According to Oxford Dictionaries Online, terrorism is “the unofficial or unauthorized use of violence and intimidation in the pursuit of political aims.” Terrorism has been around since, to borrow a phrase from Kevin Smith, before “Jesus was a baby.” However, today, in the Ottawa Citizen, the religion experts are asked “How should we respond to aggression and terrorism?“ This is, of course, a popular question, and expert answers vary. Balpreet Singh says,
Steps must immediately be taken in order to ensure that similar incidents cannot recur.
Sounds good, but how do we ensure that acts of terror “cannot recur”? Rather, we should ensure that acts of terror and aggression do not recur. How do we do that: “imagine no religion.” Yes it is true that not all terrorist acts are motivated by religion. We could argue that the Reign of Terror in France was not. However, we are asking and listening to “religion experts,” and their answers are informed by religious teaching.
Balpreet Singh refers to
the words of the tenth Guru of the Sikhs, Guru Gobind Singh, “where all other methods have been exhausted, it is righteous to raise the sword.”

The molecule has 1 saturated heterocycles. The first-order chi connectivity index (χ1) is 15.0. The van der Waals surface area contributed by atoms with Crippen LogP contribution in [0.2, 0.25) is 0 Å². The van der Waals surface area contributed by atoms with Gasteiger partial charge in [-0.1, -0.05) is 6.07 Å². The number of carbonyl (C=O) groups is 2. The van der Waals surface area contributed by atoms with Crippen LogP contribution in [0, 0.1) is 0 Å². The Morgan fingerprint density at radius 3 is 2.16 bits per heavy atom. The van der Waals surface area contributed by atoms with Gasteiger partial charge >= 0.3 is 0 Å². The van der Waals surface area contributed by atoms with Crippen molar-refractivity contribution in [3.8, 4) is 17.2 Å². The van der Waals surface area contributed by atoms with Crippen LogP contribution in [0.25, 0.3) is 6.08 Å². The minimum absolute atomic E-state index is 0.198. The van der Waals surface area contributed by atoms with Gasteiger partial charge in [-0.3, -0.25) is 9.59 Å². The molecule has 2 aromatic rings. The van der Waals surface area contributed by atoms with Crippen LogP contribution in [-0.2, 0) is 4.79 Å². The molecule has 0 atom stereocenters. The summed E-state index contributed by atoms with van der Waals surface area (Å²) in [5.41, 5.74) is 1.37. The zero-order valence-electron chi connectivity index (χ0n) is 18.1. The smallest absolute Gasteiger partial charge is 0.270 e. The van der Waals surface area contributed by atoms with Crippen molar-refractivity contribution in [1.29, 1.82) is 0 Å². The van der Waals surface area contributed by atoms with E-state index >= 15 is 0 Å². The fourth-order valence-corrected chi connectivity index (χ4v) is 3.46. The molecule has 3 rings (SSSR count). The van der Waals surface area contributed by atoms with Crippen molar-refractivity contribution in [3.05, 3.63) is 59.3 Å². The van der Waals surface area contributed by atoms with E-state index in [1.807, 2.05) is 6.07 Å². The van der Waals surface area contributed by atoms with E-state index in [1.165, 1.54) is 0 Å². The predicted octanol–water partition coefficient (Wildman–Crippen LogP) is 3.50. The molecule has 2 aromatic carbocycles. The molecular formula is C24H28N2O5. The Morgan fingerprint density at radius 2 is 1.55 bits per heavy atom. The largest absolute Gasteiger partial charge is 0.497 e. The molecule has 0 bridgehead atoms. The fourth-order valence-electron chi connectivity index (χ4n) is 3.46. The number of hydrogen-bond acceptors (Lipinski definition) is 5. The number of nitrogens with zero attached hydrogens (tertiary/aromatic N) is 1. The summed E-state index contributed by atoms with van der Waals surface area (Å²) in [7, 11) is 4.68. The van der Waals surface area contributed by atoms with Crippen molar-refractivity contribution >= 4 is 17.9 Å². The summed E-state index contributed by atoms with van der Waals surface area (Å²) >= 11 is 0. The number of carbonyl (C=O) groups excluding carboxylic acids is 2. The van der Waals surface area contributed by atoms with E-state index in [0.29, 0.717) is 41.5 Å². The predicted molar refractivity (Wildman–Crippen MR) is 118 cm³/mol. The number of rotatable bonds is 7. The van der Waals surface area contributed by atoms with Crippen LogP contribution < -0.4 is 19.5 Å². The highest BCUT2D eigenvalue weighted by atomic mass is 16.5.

It may be inevitable in some circumstances to respond to terrorism with the state’s power.
was not a recipe for retaliation. It was intended to limit the counter-attack.
took that restriction one big step further when he taught his disciples: “I say to you, love your enemies and pray for those who persecute you, so that you may be children of your Father in heaven; for he makes his sun rise on the evil and on the good, and sends rain on the righteous and on the unrighteous” (Matthew 5.44-45).
Terrorists use violence for political ends
Terrorism must be opposed by good, rigorous police and security work.
As a matter of religious conviction, Christians are to learn to oppose violence of all kinds and to pursue peaceable means of resolving conflict.
the blame squarely on religious extremists for terrorizing those who reside on this pale blue dot.
If we can look at aggression and terrorism dispassionately, there a several reasons why humans indulge. Religion — certainly, but add racial, cultural, political and economic differences into the mix and we have a recipe ripe for conflict.